What do people have the most problems with in churches that ignite a desire to leave?
- Church too big or too small;
- Disagreeing with leadership;
- Not sharing the vision of the church;
- Doctrinal discrepancies or poor teaching;
- Poor communication;
- High expectations to give (time, resources, money);
- Disharmony in the church;
- Lack of opportunity to serve;
- Burn out;
- Insufficient facilities to meet family/children’s needs;
- Too much or too little emphasis on healing/miracles;
- Worship ministry not to their taste (music too loud etc).
Aaron Loy (2) lists unhealthy reasons to leave your church. The following is an edited version of the list:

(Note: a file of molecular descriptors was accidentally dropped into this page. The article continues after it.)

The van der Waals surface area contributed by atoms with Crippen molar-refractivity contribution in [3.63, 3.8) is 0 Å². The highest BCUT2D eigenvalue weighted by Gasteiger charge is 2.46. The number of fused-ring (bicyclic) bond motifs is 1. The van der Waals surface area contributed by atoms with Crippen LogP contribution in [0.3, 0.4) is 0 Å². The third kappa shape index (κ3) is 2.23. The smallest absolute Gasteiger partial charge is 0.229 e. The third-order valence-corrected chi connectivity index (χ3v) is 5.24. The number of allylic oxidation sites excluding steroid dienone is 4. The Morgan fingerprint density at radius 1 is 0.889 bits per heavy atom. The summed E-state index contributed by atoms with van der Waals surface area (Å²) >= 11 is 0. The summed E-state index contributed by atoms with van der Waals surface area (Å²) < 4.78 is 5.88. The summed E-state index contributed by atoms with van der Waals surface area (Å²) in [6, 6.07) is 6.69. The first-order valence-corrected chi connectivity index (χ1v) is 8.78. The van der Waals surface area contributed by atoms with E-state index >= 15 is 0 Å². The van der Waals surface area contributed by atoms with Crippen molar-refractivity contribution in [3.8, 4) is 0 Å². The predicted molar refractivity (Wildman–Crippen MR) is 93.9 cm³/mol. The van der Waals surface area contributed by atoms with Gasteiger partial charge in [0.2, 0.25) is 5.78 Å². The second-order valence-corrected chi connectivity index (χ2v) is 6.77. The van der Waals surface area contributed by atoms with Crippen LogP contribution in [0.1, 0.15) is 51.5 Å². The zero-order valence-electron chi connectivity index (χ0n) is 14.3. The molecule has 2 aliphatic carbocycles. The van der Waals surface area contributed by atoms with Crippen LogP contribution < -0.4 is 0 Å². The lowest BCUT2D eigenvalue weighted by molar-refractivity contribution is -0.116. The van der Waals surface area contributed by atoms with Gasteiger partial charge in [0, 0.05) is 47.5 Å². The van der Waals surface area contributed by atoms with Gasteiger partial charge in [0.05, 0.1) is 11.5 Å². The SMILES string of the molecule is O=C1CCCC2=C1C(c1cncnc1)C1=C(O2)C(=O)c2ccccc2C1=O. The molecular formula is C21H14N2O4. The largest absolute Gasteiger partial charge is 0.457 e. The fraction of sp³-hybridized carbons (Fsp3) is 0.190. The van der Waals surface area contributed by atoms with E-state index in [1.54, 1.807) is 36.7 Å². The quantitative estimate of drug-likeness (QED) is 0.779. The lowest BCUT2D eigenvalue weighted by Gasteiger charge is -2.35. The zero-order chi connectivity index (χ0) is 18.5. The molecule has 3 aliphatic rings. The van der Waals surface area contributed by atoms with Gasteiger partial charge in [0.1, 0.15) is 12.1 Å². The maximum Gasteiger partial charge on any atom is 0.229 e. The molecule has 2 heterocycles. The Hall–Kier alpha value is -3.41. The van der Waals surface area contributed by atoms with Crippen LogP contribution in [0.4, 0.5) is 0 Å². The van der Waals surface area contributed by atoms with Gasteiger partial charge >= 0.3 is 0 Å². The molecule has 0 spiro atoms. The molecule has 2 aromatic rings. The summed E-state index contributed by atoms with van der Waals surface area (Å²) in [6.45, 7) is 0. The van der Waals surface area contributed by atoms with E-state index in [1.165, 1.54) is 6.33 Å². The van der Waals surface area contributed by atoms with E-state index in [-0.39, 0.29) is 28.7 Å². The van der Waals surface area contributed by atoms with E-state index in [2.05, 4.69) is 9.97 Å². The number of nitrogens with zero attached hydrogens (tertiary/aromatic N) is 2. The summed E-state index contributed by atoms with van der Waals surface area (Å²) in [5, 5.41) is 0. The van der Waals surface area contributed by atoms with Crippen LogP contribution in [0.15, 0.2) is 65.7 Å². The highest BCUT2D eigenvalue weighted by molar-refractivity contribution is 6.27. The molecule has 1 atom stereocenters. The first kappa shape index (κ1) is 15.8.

1. “I’m not being fed / my needs aren’t being met”
Great preaching resources to expand one’s understanding and fill the spiritual appetite can easily be accessed by computer, TV or Kindle. Whilst the pastors should nourish and nurture the flock, it is the congregation’s responsibility to contribute by helping others – because we are all called to be disciples of Jesus and lead others in discipleship. Corporate church is about coming together to serve Jesus, to worship him and recognise his place in your lives, not to meet every individual’s needs. Jesus came to seek and to save the lost and then commissioned his Church to go and do the same.
2. “Church is getting too big”
Big churches can be daunting, and it is easy to feel lost in the crowd when growth happens. There is less intimacy and some people deliberately seek out larger organisations so that they can “hide” – ie so they don’t have to be involved, they can just turn up.